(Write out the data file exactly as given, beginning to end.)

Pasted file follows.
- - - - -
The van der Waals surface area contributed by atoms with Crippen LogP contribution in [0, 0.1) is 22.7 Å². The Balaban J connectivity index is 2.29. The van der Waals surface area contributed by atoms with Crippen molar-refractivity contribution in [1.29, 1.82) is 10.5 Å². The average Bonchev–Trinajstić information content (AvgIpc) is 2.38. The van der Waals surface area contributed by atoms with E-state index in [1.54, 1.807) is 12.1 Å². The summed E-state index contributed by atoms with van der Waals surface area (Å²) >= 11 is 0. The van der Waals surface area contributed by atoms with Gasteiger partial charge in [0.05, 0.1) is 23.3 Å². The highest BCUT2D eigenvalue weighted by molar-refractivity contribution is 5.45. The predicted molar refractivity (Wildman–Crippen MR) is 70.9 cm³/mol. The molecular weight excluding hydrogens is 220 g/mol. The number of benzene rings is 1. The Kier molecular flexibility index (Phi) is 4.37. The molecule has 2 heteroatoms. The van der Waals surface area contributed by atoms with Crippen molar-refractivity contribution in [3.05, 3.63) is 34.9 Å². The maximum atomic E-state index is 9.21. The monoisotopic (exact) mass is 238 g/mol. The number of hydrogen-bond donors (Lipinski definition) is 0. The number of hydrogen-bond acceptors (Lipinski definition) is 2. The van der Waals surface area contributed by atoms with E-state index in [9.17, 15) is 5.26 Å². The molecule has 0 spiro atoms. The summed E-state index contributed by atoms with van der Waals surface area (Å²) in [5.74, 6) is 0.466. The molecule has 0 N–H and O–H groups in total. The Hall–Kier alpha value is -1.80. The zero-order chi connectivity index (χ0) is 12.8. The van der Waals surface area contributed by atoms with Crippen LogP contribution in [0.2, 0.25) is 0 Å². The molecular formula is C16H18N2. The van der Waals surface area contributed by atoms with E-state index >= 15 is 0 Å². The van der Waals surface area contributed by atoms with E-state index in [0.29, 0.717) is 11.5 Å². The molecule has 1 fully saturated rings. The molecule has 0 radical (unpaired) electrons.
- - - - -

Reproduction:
The van der Waals surface area contributed by atoms with Crippen LogP contribution in [0, 0.1) is 22.7 Å². The Balaban J connectivity index is 2.29. The van der Waals surface area contributed by atoms with Crippen molar-refractivity contribution in [1.29, 1.82) is 10.5 Å². The average Bonchev–Trinajstić information content (AvgIpc) is 2.38. The van der Waals surface area contributed by atoms with E-state index in [1.54, 1.807) is 12.1 Å². The summed E-state index contributed by atoms with van der Waals surface area (Å²) >= 11 is 0. The van der Waals surface area contributed by atoms with Gasteiger partial charge in [0.05, 0.1) is 23.3 Å². The highest BCUT2D eigenvalue weighted by molar-refractivity contribution is 5.45. The predicted molar refractivity (Wildman–Crippen MR) is 70.9 cm³/mol. The molecular weight excluding hydrogens is 220 g/mol. The number of benzene rings is 1. The Kier molecular flexibility index (Phi) is 4.37. The molecule has 2 heteroatoms. The van der Waals surface area contributed by atoms with Crippen molar-refractivity contribution in [3.05, 3.63) is 34.9 Å². The maximum atomic E-state index is 9.21. The monoisotopic (exact) mass is 238 g/mol. The number of hydrogen-bond donors (Lipinski definition) is 0. The number of hydrogen-bond acceptors (Lipinski definition) is 2. The van der Waals surface area contributed by atoms with E-state index in [9.17, 15) is 5.26 Å². The molecule has 0 spiro atoms. The summed E-state index contributed by atoms with van der Waals surface area (Å²) in [5.74, 6) is 0.466. The molecule has 0 N–H and O–H groups in total. The Hall–Kier alpha value is -1.80. The zero-order chi connectivity index (χ0) is 12.8. The van der Waals surface area contributed by atoms with Crippen LogP contribution in [0.2, 0.25) is 0 Å². The molecular formula is C16H18N2. The van der Waals surface area contributed by atoms with E-state index >= 15 is 0 Å². The van der Waals surface area contributed by atoms with E-state index in [0.29, 0.717) is 11.5 Å². The molecule has 1 fully saturated rings. The molecule has 0 radical (unpaired) electrons.